For many months we have been forecasting a rotation from highly cyclical, more speculative stocks into higher-quality and more defensive blue chip stocks. This rotation seems to be continuing. We went back and looked at the performance of the ten industry sectors within the S&P 500 over the past two and a half months. The start date was July 22, which was the beginning of the market sell-off. Below we show the results of our analysis. The highly cyclical sectors, including Materials, Energy, Financials and Industrials, were the worst performing sectors during the period. The more defensive sectors, which generally offer more earnings stability and higher dividend yields, performed the best. These sectors included Utilities, Consumer Staples, Telecom, Information Technology, and Health Care.
Consumer Staples -6.9%
Info Tech -12.6%
Health Care -12.6%
Consumer Discretionary -15.0%
S&P 500 -16.4%
We also wanted to look at the relative performance of small-cap stocks versus the larger stocks represented in the S&P 500. The Russell 2000 Index is the most widely used proxy for small-cap performance. As the chart below shows, the large-cap stocks within the S&P 500 have handily outperformed the Russell 2000 since the sell-off began on July 22. In fact, the Russell 2000 is down nearly 23% compared to the 16.4% decline in the S&P 500.
What does this all mean? It means that investors seem to finally be recognizing and appreciating the economic challenges we are facing. Just as money has poured into the US dollar and US Treasuries, equity portfolio managers (and many retail investors) are rotating into those companies that have the financial strength to withstand a period of sub-standard global and domestic economic growth. Large US multinational companies, heavily represented in the S&P 500, have relatively low debt and are carrying record amounts of cash. Unlike their smaller counterparts, they generate their funding needs internally and should be less reliant on bank funding and the capital markets. In addition, the large companies in the S&P 500, on average, pay a 2.3% dividend yield. This yield is very attractive compared to the sub-2% available from the 10-year Treasury bond and compares favorably to the 1.8% paid (on average) by Russell 2000 companies. And finally, large and defensive blue chips are very attractively valued relative to smaller and more speculative and cyclical companies.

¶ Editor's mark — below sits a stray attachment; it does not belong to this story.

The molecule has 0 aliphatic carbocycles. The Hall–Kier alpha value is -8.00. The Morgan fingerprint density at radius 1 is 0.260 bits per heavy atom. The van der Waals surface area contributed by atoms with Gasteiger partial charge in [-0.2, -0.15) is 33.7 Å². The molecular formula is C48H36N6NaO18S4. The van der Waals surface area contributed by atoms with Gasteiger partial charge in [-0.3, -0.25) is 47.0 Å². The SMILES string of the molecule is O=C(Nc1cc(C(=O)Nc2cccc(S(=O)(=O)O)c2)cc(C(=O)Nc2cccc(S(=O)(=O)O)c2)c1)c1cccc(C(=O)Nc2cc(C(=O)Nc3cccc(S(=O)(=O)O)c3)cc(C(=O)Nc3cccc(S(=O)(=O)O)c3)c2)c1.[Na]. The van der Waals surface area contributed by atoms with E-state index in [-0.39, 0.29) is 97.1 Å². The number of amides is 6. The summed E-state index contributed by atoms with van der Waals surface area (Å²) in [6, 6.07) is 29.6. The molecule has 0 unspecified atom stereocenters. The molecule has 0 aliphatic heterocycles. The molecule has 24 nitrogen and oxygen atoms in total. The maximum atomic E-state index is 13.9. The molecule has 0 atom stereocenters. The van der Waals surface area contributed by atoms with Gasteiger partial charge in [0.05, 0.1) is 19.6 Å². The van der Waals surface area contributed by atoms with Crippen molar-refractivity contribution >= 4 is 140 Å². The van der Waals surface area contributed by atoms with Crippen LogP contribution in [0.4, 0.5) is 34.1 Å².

We remain defensive but fully invested in the large and defensive companies described above. We would expect the recent outperformance to continue as the developed economies continue through the process of deleveraging. This process could take many quarters, but there is value in the types of companies we favor.